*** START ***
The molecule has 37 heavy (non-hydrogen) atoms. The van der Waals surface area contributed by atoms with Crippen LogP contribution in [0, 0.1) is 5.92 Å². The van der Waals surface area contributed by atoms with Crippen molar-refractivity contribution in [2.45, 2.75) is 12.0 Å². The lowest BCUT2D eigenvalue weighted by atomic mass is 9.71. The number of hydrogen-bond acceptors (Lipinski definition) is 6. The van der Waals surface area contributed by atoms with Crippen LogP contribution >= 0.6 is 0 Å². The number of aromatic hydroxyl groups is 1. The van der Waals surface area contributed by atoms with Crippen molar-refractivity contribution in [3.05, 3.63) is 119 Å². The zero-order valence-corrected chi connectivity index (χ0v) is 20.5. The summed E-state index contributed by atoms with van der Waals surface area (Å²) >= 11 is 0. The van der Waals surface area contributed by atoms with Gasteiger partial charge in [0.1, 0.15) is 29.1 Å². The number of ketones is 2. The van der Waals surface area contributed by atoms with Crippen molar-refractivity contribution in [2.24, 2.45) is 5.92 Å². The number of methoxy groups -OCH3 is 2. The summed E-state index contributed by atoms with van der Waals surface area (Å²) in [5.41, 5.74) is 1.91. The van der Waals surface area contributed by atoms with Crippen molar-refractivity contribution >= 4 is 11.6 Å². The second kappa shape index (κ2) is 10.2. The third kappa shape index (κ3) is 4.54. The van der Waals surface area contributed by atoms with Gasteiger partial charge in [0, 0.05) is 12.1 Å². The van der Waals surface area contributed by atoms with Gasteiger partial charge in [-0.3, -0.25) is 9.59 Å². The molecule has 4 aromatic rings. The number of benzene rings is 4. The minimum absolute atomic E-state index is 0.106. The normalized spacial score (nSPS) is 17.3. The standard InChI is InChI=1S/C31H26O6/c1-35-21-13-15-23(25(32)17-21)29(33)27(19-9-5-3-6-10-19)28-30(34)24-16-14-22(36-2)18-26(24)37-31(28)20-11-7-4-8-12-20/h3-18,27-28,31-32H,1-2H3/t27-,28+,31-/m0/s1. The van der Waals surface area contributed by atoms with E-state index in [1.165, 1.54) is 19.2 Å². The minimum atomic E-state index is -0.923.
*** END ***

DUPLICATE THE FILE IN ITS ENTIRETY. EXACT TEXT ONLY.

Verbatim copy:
The molecule has 37 heavy (non-hydrogen) atoms. The van der Waals surface area contributed by atoms with Crippen LogP contribution in [0, 0.1) is 5.92 Å². The van der Waals surface area contributed by atoms with Crippen molar-refractivity contribution in [2.45, 2.75) is 12.0 Å². The lowest BCUT2D eigenvalue weighted by atomic mass is 9.71. The number of hydrogen-bond acceptors (Lipinski definition) is 6. The van der Waals surface area contributed by atoms with Crippen LogP contribution >= 0.6 is 0 Å². The number of aromatic hydroxyl groups is 1. The van der Waals surface area contributed by atoms with Crippen molar-refractivity contribution in [3.05, 3.63) is 119 Å². The zero-order valence-corrected chi connectivity index (χ0v) is 20.5. The summed E-state index contributed by atoms with van der Waals surface area (Å²) >= 11 is 0. The van der Waals surface area contributed by atoms with Gasteiger partial charge in [0.1, 0.15) is 29.1 Å². The number of ketones is 2. The van der Waals surface area contributed by atoms with Crippen molar-refractivity contribution in [2.24, 2.45) is 5.92 Å². The number of methoxy groups -OCH3 is 2. The summed E-state index contributed by atoms with van der Waals surface area (Å²) in [5.41, 5.74) is 1.91. The van der Waals surface area contributed by atoms with Crippen molar-refractivity contribution >= 4 is 11.6 Å². The second kappa shape index (κ2) is 10.2. The third kappa shape index (κ3) is 4.54. The van der Waals surface area contributed by atoms with Gasteiger partial charge in [0, 0.05) is 12.1 Å². The van der Waals surface area contributed by atoms with Gasteiger partial charge in [-0.3, -0.25) is 9.59 Å². The molecule has 4 aromatic rings. The number of benzene rings is 4. The minimum absolute atomic E-state index is 0.106. The normalized spacial score (nSPS) is 17.3. The standard InChI is InChI=1S/C31H26O6/c1-35-21-13-15-23(25(32)17-21)29(33)27(19-9-5-3-6-10-19)28-30(34)24-16-14-22(36-2)18-26(24)37-31(28)20-11-7-4-8-12-20/h3-18,27-28,31-32H,1-2H3/t27-,28+,31-/m0/s1. The van der Waals surface area contributed by atoms with E-state index in [1.165, 1.54) is 19.2 Å². The minimum atomic E-state index is -0.923.